Solutions Marketing Manager Janel Ryan discusses service level agreements today. – Carl M
Much has been written in the few months about negotiating a better Service Level Agreement (SLA) with your cloud vendor. Before you follow that advise, you may want to consider a few key points.
First, If you are going to negotiate with your cloud provider, you have to be realistic about the performance you need and you have to be prepared to pay for those services. No vendor is going to take on more responsibility without charging more, no matter how hard you press.
Review the Architecture
Second, you’ll need to determine whether the vendor is capable of providing the service or performance level you are requesting. Recognize that the services offered by the provider are usually governed by the cloud’s architecture and how it is implemented. A cloud architected for inexpensive IaaS and quick provisioning may not use the most agile, efficient and self-managing software for storage, network and hypervisor.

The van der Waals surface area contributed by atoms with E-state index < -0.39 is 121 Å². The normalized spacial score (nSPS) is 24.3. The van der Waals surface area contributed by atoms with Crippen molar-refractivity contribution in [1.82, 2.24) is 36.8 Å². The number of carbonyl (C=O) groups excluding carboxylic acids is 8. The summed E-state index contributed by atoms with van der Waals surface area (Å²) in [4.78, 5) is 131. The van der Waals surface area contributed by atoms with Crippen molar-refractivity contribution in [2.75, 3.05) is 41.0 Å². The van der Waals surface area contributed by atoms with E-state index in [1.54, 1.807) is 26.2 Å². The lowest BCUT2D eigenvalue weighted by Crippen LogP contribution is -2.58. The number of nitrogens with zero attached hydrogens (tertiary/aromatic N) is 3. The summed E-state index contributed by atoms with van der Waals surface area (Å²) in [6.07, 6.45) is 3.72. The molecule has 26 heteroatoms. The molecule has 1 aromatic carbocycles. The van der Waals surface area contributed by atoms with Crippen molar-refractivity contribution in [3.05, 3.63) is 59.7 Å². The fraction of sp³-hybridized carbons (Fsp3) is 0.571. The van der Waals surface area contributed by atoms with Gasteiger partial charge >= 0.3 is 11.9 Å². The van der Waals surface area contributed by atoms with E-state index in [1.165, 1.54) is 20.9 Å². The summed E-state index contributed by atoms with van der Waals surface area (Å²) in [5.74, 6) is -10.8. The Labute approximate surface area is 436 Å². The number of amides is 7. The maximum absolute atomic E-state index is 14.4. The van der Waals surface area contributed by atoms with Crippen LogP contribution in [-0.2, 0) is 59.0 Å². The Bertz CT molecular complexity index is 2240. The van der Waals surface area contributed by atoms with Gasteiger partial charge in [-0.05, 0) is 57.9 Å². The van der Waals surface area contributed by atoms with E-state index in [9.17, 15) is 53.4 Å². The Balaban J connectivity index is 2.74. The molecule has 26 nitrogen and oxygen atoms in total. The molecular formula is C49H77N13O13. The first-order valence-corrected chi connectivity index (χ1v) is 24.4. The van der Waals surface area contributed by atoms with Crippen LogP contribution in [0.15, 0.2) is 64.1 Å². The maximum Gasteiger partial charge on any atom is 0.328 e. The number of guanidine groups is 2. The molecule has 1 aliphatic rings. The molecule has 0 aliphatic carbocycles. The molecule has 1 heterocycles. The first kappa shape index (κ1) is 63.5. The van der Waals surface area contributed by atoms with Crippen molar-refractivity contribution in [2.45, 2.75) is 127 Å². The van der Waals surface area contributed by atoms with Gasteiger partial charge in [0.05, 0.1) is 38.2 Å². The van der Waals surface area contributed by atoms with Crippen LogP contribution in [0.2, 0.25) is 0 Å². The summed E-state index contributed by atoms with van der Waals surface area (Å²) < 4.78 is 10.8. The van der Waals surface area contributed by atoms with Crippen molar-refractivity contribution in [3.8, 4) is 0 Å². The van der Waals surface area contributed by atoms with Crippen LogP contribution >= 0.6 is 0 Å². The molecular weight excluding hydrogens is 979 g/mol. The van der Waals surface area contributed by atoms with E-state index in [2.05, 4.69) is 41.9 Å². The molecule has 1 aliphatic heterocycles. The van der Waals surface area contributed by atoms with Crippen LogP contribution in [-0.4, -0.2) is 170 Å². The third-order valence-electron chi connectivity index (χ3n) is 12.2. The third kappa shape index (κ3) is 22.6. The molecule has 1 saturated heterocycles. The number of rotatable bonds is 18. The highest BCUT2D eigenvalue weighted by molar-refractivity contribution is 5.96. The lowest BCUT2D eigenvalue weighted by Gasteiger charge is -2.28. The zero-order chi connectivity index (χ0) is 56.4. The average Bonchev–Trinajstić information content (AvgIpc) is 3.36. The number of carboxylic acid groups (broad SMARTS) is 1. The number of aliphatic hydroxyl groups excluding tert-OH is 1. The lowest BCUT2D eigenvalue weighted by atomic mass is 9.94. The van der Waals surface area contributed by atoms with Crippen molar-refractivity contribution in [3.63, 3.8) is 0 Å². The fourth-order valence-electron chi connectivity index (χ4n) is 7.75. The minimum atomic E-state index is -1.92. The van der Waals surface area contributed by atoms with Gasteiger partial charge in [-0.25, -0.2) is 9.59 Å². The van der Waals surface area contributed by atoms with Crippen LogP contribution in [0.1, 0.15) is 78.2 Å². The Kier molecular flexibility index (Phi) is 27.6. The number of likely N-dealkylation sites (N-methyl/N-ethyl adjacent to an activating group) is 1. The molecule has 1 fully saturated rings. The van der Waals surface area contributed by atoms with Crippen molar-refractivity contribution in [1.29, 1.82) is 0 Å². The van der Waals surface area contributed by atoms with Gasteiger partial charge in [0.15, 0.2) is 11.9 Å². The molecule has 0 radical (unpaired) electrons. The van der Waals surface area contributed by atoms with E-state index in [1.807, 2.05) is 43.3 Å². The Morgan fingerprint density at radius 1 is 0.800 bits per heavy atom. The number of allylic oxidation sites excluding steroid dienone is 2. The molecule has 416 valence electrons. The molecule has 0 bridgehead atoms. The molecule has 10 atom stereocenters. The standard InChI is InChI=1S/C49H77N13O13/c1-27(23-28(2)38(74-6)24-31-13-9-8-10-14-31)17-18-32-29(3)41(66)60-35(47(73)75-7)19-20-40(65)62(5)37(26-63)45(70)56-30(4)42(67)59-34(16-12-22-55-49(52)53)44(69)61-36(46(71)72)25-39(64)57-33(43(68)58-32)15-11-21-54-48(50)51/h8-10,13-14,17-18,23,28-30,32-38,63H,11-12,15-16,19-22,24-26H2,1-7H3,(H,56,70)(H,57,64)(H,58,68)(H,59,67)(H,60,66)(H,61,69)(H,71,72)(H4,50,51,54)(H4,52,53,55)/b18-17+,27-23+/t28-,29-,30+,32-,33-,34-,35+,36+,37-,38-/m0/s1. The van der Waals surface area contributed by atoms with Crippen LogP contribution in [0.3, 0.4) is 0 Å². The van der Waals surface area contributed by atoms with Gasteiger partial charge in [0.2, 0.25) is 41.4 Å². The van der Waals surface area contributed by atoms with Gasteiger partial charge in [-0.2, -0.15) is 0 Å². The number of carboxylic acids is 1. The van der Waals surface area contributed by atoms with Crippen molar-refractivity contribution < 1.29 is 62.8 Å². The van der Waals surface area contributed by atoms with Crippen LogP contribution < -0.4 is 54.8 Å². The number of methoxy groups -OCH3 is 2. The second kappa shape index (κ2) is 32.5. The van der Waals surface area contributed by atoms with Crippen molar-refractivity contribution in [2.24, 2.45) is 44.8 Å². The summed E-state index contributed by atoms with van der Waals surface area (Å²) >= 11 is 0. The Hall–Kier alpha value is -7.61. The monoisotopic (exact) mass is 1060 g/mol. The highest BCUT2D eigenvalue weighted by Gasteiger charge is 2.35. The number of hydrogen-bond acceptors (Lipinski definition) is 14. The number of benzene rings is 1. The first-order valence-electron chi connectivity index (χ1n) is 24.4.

Ask questions like, what uptime are you engineered for? What exclusions would prevent you from obtaining an SLA remedies. Do they adhere to industry standards, like ITI for service management; ISO-9001:2008 for business processes, and ISO 20000-1 for continuous improvement? Do their internal procedures adhere to COBIT standards for governance?
Consider Walking Away
Finally and most importantly, if a cloud provider does not offer the SLA commitments you want and need, you are probably talking to the wrong provider. Providers know what they do best and they know what is not in place. If you need additional services, redundancy, a geographical distributed architecture and the vendor does not offer it, it is time to walk away. Pushing a vendor out of his comfort zones adds more risk to an SLA, rather than adding more trust and confidence.
The clearer you are about your company’s needs for latency, redundancy, recovery, security and compliance, customer support, and technical support requirement, the easier it will be for you to select a cloud provider that can become a trusted partner. Ask for a copy of the SLA early in your conversation with a vendor. It could save you considerable time.
What improvements in service and support would benefit your company when it moves to a cloud?